Part 2: cutting costs with better inventory management

Improved processes: inbound, putaway and replenishment inbound logistics

Improving your inbound processes

The best place to begin an overhaul of your inbound logistics processes is by setting up collaboration with your procurement and product planning people. You need to fully understand the plans they have for utilising your warehouse space and logistics resources in the near future in order to adapt to those needs. You will need a great degree of visibility as to the timing and flow volume you can expect for inbound material. You should also get them to include terms relevant to the warehousing and logistics department in the terms of sale.

You’ll want to have a say in:

  • ASNs/Advanced Shipping Notices
  • The delivery requirements of your carriers, especially shipment delivery windows
  • The ejection and acceptance criteria for orders
  • Product identification processes, both automated and manual

Getting the type and number of the goods and materials you receive correct is the basis of all good inventory management. If these numbers are recorded wrongly, or just not in a timely manner, you’ll spend all your time correcting errors rather than managing your processes and training your staff. If at all practical, try and use automated inbound ID processes for the sake of speed and accuracy.

Improving your putaway and replenishment processes

Your putaway and replenishment should be scan verified and system directed where possible. You should review your system decision process regularly, and be sure that your replenishment people are guided to the most effective actions by it. If your system decision rules are inefficient, it’s worse than having no system in place at all.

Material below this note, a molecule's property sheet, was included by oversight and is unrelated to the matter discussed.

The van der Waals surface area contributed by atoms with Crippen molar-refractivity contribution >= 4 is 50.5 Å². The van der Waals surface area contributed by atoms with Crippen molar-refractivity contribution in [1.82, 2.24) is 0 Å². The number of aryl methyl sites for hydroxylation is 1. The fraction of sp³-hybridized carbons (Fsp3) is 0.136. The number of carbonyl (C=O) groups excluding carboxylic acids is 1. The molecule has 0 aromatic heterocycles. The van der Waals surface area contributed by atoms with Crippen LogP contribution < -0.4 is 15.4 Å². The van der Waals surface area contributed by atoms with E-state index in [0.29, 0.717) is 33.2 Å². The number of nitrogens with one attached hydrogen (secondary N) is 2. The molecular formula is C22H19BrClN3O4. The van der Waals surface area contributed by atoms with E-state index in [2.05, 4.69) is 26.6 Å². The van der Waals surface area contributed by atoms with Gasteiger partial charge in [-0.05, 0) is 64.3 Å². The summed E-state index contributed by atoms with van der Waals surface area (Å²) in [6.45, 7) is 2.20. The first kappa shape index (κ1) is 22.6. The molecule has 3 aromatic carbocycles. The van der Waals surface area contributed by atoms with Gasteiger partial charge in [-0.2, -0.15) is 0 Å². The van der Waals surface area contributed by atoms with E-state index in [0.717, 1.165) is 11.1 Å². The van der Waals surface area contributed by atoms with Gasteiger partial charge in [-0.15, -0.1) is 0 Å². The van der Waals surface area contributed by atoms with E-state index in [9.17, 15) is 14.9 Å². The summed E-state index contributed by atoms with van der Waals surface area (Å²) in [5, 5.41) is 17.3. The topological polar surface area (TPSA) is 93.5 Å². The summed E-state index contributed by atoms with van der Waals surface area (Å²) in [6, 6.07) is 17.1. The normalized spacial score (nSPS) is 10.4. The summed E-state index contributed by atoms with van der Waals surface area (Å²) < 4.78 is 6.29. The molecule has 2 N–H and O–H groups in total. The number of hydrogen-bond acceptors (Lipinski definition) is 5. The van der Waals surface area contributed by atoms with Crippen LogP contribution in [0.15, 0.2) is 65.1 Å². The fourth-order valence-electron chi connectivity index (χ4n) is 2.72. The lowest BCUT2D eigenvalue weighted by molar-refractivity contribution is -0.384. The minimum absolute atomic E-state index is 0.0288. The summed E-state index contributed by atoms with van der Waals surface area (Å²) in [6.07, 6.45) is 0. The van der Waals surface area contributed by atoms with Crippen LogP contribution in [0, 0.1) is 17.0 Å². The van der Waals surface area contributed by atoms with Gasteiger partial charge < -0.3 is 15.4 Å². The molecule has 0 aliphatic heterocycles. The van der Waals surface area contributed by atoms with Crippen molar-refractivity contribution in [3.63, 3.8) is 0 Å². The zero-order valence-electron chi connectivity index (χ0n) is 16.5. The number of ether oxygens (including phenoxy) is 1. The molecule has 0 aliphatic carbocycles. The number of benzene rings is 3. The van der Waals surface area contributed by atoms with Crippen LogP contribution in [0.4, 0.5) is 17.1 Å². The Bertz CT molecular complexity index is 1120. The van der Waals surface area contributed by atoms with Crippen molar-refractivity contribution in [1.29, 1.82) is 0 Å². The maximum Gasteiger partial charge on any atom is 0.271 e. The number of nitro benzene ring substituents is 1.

Your replenishment and putaway processes should both be able to contribute to the accuracy of your inventory tracking at a location level. While an operator is at a particular location, your system should prompt them to perform a cycle count. Any problem can be fixed quickly, because you have somebody there already. Your people should also perform visual inspections of your goods on site to confirm that they are undamaged and there are no other problems.

You should be getting replenishment frequency reports regularly. It will highlight the pick locations that need to be replenished most often, and allows you to choose pick lot sizes that are appropriate to the usage.

Next week, we’ll look at part 3 of improved processes: picking, returns and verification

 


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